Biallelic Mutations in TMEM126B Cause Severe Complex I Deficiency with a Variable Clinical Phenotype

Charlotte L. Alston, Alison G. Compton, Luke E. Formosa, Valentina Strecker, Monika Oláhová, Tobias B. Haack, Joél Smet, Katrien Stouffs, Peter Diakumis, Elżbieta Ciara, David Cassiman, Nadine Romain, John W. Yarham, Langping He, Boel De Paepe, Arnaud V. Vanlander, Sara Seneca, René G. Feichtinger, Rafal Płoski, Dariusz RokickiEwa Pronicka, Ronald G. Haller, Johan L K Van Hove, Melanie Bahlo, Johannes A. Mayr, Rudy Van Coster, Holger Prokisch, Ilka Wittig, Michael T. Ryan, David R. Thorburn, Robert W. Taylor

Research output: Contribution to journalArticle

18 Citations (Scopus)

Abstract

Complex I deficiency is the most common biochemical phenotype observed in individuals with mitochondrial disease. With 44 structural subunits and over 10 assembly factors, it is unsurprising that complex I deficiency is associated with clinical and genetic heterogeneity. Massively parallel sequencing (MPS) technologies including custom, targeted gene panels or unbiased whole-exome sequencing (WES) are hugely powerful in identifying the underlying genetic defect in a clinical diagnostic setting, yet many individuals remain without a genetic diagnosis. These individuals might harbor mutations in poorly understood or uncharacterized genes, and their diagnosis relies upon characterization of these orphan genes. Complexome profiling recently identified TMEM126B as a component of the mitochondrial complex I assembly complex alongside proteins ACAD9, ECSIT, NDUFAF1, and TIMMDC1. Here, we describe the clinical, biochemical, and molecular findings in six cases of mitochondrial disease from four unrelated families affected by biallelic (c.635G>T [p.Gly212Val] and/or c.401delA [p.Asn134Ilefs2]) TMEM126B variants. We provide functional evidence to support the pathogenicity of these TMEM126B variants, including evidence of founder effects for both variants, and establish defects within this gene as a cause of complex I deficiency in association with either pure myopathy in adulthood or, in one individual, a severe multisystem presentation (chronic renal failure and cardiomyopathy) in infancy. Functional experimentation including viral rescue and complexome profiling of subject cell lines has confirmed TMEM126B as the tenth complex I assembly factor associated with human disease and validates the importance of both genome-wide sequencing and proteomic approaches in characterizing disease-associated genes whose physiological roles have been previously undetermined.

Original languageEnglish (US)
Pages (from-to)217-227
Number of pages11
JournalAmerican Journal of Human Genetics
Volume99
Issue number1
DOIs
StatePublished - Jul 7 2016

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Phenotype
Mutation
Mitochondrial Diseases
Genes
Founder Effect
Exome
High-Throughput Nucleotide Sequencing
Orphaned Children
Genetic Heterogeneity
Muscular Diseases
Proteomics
Chronic Kidney Failure
Virulence
Technology
Cell Line
Proteins

ASJC Scopus subject areas

  • Genetics
  • Genetics(clinical)

Cite this

Alston, C. L., Compton, A. G., Formosa, L. E., Strecker, V., Oláhová, M., Haack, T. B., ... Taylor, R. W. (2016). Biallelic Mutations in TMEM126B Cause Severe Complex I Deficiency with a Variable Clinical Phenotype. American Journal of Human Genetics, 99(1), 217-227. https://doi.org/10.1016/j.ajhg.2016.05.021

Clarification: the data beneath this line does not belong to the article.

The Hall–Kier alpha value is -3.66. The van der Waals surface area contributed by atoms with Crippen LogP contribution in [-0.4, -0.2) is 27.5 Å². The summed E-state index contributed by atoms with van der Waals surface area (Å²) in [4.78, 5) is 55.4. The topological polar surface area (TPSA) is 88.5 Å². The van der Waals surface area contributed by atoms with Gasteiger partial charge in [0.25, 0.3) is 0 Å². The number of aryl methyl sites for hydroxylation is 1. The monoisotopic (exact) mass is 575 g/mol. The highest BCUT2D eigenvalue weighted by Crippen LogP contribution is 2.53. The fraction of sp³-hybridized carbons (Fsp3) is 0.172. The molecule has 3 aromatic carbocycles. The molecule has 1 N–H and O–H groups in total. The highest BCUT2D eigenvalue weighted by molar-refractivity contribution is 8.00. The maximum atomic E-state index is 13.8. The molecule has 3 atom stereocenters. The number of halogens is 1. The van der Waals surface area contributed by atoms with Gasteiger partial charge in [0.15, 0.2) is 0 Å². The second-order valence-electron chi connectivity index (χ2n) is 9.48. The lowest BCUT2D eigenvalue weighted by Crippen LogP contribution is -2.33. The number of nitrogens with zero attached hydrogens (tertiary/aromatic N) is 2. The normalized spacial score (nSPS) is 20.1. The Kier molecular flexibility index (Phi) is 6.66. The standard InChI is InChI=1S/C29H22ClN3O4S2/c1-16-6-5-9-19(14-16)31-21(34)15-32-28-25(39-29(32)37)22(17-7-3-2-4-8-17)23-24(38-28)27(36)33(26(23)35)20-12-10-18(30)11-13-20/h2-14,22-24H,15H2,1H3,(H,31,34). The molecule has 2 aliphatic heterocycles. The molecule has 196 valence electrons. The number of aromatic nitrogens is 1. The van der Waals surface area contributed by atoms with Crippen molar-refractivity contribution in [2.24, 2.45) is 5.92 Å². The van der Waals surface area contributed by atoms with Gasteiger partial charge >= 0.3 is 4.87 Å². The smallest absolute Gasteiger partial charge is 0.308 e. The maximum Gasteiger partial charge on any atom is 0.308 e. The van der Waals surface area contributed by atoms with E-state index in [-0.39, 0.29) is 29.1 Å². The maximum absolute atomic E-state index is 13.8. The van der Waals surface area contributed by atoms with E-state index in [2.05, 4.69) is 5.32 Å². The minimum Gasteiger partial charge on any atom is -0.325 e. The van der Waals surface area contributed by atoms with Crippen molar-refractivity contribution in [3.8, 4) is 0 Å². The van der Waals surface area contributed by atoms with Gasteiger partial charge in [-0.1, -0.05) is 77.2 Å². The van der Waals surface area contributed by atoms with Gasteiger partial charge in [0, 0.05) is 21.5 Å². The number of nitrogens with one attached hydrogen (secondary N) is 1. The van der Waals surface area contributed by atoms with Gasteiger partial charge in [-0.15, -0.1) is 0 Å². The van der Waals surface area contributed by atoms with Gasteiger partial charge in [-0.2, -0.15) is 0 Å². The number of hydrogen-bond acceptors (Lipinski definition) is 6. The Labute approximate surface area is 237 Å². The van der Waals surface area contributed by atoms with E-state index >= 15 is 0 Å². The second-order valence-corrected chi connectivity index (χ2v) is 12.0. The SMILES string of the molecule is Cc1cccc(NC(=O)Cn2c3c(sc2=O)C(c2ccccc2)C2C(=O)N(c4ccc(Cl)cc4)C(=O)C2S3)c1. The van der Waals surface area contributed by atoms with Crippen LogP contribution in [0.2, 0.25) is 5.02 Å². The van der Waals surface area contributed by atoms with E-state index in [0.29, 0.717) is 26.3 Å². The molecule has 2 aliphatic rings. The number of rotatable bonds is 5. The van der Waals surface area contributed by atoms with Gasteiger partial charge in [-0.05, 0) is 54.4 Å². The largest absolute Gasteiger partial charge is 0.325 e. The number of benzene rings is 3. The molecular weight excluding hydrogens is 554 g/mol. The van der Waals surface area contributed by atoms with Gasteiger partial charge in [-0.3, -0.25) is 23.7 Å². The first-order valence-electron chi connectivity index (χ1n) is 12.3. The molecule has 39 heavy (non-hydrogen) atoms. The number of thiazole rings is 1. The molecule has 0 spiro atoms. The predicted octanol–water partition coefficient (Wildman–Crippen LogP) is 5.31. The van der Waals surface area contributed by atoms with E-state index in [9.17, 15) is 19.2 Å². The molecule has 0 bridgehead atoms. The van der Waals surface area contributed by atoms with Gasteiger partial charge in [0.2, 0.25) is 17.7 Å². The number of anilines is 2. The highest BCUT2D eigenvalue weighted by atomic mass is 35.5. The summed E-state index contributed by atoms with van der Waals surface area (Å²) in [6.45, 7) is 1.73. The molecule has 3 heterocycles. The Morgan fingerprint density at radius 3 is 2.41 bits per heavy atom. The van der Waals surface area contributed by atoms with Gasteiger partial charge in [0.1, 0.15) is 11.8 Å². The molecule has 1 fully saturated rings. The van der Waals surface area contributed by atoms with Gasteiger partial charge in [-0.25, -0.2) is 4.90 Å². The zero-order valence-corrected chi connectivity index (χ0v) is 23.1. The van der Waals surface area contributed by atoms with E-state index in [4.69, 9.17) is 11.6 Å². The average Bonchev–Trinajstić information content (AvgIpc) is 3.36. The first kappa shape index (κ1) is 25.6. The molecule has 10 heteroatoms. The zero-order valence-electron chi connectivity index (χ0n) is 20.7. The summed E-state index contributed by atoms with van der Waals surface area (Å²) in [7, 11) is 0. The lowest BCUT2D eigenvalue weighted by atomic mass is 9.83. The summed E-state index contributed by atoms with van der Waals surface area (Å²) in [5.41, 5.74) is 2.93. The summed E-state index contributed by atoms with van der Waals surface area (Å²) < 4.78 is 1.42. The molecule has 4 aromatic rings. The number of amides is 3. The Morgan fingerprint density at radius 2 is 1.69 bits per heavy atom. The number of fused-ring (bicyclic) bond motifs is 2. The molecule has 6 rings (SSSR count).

Biallelic Mutations in TMEM126B Cause Severe Complex I Deficiency with a Variable Clinical Phenotype. / Alston, Charlotte L.; Compton, Alison G.; Formosa, Luke E.; Strecker, Valentina; Oláhová, Monika; Haack, Tobias B.; Smet, Joél; Stouffs, Katrien; Diakumis, Peter; Ciara, Elżbieta; Cassiman, David; Romain, Nadine; Yarham, John W.; He, Langping; De Paepe, Boel; Vanlander, Arnaud V.; Seneca, Sara; Feichtinger, René G.; Płoski, Rafal; Rokicki, Dariusz; Pronicka, Ewa; Haller, Ronald G.; Van Hove, Johan L K; Bahlo, Melanie; Mayr, Johannes A.; Van Coster, Rudy; Prokisch, Holger; Wittig, Ilka; Ryan, Michael T.; Thorburn, David R.; Taylor, Robert W.

In: American Journal of Human Genetics, Vol. 99, No. 1, 07.07.2016, p. 217-227.

Research output: Contribution to journalArticle

Alston, CL, Compton, AG, Formosa, LE, Strecker, V, Oláhová, M, Haack, TB, Smet, J, Stouffs, K, Diakumis, P, Ciara, E, Cassiman, D, Romain, N, Yarham, JW, He, L, De Paepe, B, Vanlander, AV, Seneca, S, Feichtinger, RG, Płoski, R, Rokicki, D, Pronicka, E, Haller, RG, Van Hove, JLK, Bahlo, M, Mayr, JA, Van Coster, R, Prokisch, H, Wittig, I, Ryan, MT, Thorburn, DR & Taylor, RW 2016, 'Biallelic Mutations in TMEM126B Cause Severe Complex I Deficiency with a Variable Clinical Phenotype', American Journal of Human Genetics, vol. 99, no. 1, pp. 217-227. https://doi.org/10.1016/j.ajhg.2016.05.021
Alston, Charlotte L. ; Compton, Alison G. ; Formosa, Luke E. ; Strecker, Valentina ; Oláhová, Monika ; Haack, Tobias B. ; Smet, Joél ; Stouffs, Katrien ; Diakumis, Peter ; Ciara, Elżbieta ; Cassiman, David ; Romain, Nadine ; Yarham, John W. ; He, Langping ; De Paepe, Boel ; Vanlander, Arnaud V. ; Seneca, Sara ; Feichtinger, René G. ; Płoski, Rafal ; Rokicki, Dariusz ; Pronicka, Ewa ; Haller, Ronald G. ; Van Hove, Johan L K ; Bahlo, Melanie ; Mayr, Johannes A. ; Van Coster, Rudy ; Prokisch, Holger ; Wittig, Ilka ; Ryan, Michael T. ; Thorburn, David R. ; Taylor, Robert W. / Biallelic Mutations in TMEM126B Cause Severe Complex I Deficiency with a Variable Clinical Phenotype. In: American Journal of Human Genetics. 2016 ; Vol. 99, No. 1. pp. 217-227.
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AU - Oláhová, Monika

AU - Haack, Tobias B.

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AU - Stouffs, Katrien

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AU - Feichtinger, René G.

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AU - Haller, Ronald G.

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